The Metropolitan Museum of Art Is Bracing for a $100 Million Shortfall as Leadership Pivots to Highlight the Institution’s Digital Offerings

The museum is creating a $50 million emergency fund by pulling money back from acquisition funds and other programming.

A sign outside the Metropolitan Museum of Art on March 13, 2020. Photo by Cindy Ord/Getty Images.

Now that the Metropolitan Museum of Art will likely remain closed until July, with museum leadership expecting a budget shortfall of as much as $100 million, one of the most famous art museums in the world is being forced to make some difficult decisions.

While art institutions with smaller purses—which is to say, essentially all other museums—scramble to estimate the impact of weeks of closures due to the coronavirus on their bottom line, the Met is already shifting its message, calling attention to its expanded online offerings while its doors remain closed to the public.

“This is forcing us to be a bit more nimble,” Met director Max Hollein told Artnet News in a phone interview from his office at the museum (where, he said, the facilities team is hard at work, but he is safely remaining six feet away from others).

“The Met is always used to doing everything absolutely perfectly. We’re learning to make things great, but they don’t have to be perfect.”

Since it became one of the first American museums to close its doors last Thursday, the museum has entirely overhauled the front page of its website to promote its expansive digital content, which includes its famed Timeline of Art History and a dedicated site for kids. A spokesperson says the museum’s YouTube views are up 150 percent compared to the weekly average, while traffic to the dedicated MetKids site has spiked a staggering 833 percent.

Moving forward, the museum’s staff—including its digital team of more than 50 people—is working to adapt previously planned public programs to the web. Curators, for example, are now preparing to give talks from their own homes.

The expansion of digital initiatives will likely be cold comfort to the many Met staff members who are fearing for their jobs and wondering about the fate of their work in light of an email from museum leadership yesterday that spelled out the dire consequences of the museum’s shutdown and the economy’s nosedive.

Max Hollein, director of the Met and CEO Daniel Weiss. Images courtesy of the Metropolitan Museum of Art.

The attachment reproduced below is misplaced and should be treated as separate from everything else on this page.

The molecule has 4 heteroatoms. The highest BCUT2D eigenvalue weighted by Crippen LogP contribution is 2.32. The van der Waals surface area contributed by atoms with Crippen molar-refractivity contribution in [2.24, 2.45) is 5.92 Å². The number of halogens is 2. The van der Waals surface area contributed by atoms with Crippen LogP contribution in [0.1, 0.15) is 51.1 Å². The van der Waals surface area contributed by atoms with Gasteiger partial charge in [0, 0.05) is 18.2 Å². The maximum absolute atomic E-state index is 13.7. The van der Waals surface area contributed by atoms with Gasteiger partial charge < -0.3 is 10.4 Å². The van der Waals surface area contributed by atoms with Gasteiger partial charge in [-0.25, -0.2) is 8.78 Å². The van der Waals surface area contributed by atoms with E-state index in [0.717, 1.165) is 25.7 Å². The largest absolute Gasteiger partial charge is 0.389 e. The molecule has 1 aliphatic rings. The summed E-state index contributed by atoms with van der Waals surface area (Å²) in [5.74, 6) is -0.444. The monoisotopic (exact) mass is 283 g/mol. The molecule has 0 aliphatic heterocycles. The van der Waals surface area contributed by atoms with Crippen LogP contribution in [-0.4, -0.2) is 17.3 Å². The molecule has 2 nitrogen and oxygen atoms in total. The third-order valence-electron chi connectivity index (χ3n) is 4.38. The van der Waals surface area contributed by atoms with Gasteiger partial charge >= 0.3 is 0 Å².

Max Hollein, director of the Met, and Met CEO Daniel Weiss. Images courtesy of the Metropolitan Museum of Art.

Hollein and Daniel Weiss, the museum’s CEO, explained that they had devised a three-phase response to the crisis. They told staff they could expect to be paid through April 4, after which leadership would evaluate potential layoffs, voluntary retirements, and furloughs.

Between April and June, they said, the museum will work to reduce operating costs by potentially instituting freezes on hiring and discretionary spending as well as launching a budget and staffing review. By July, they anticipate the museum will reopen with a “reduced program and lower cost structure and lower attendance for at least the next year due to reduced global and domestic tourism and spending.”

Hollein told Artnet News that he expected some major exhibitions planned for the fall to be postponed for one to two years. The museum is also in the process of working to extend some high-profile shows that had recently opened, like the Gerhard Richter survey at the Met Breuer (open for nine days before the museum’s closure), as well as “Making the Met,” the museum’s 150th-anniversary exhibition, which was due to open on March 30 and was almost fully installed when the museum closed its doors.

To help offset its projected shortfall, the Met plans to create a $50 million emergency fund by reallocating discretionary resources toward operating expenses—specifically, money that was otherwise earmarked for acquisitions, programming, and educational initiatives. That means “the museum will acquire way less [art] this year than it used to in the past,” Hollein said. Beyond that, he noted, “I don’t think that our audience will see a big effect.”

Asked why the museum did not consider dipping into its over $3 billion endowment instead of pursuing cutbacks and layoffs, Hollein said, “We have a responsibility for the longevity of the institution and the sustainability of the institution….  Although our endowment is big, it has a lot of different restrictions and we don’t want to reduct it for future generations.”

Meanwhile, Hollein added, the museum’s leadership continues to have backchannel conversations with other top New York museum leaders to petition foundations and governments to offer relief sector-wide. The museum’s own approach is not “supposed to be sending any kind of negative messages or creating more tension,” he said. “This is completely new terrain for all of us.”

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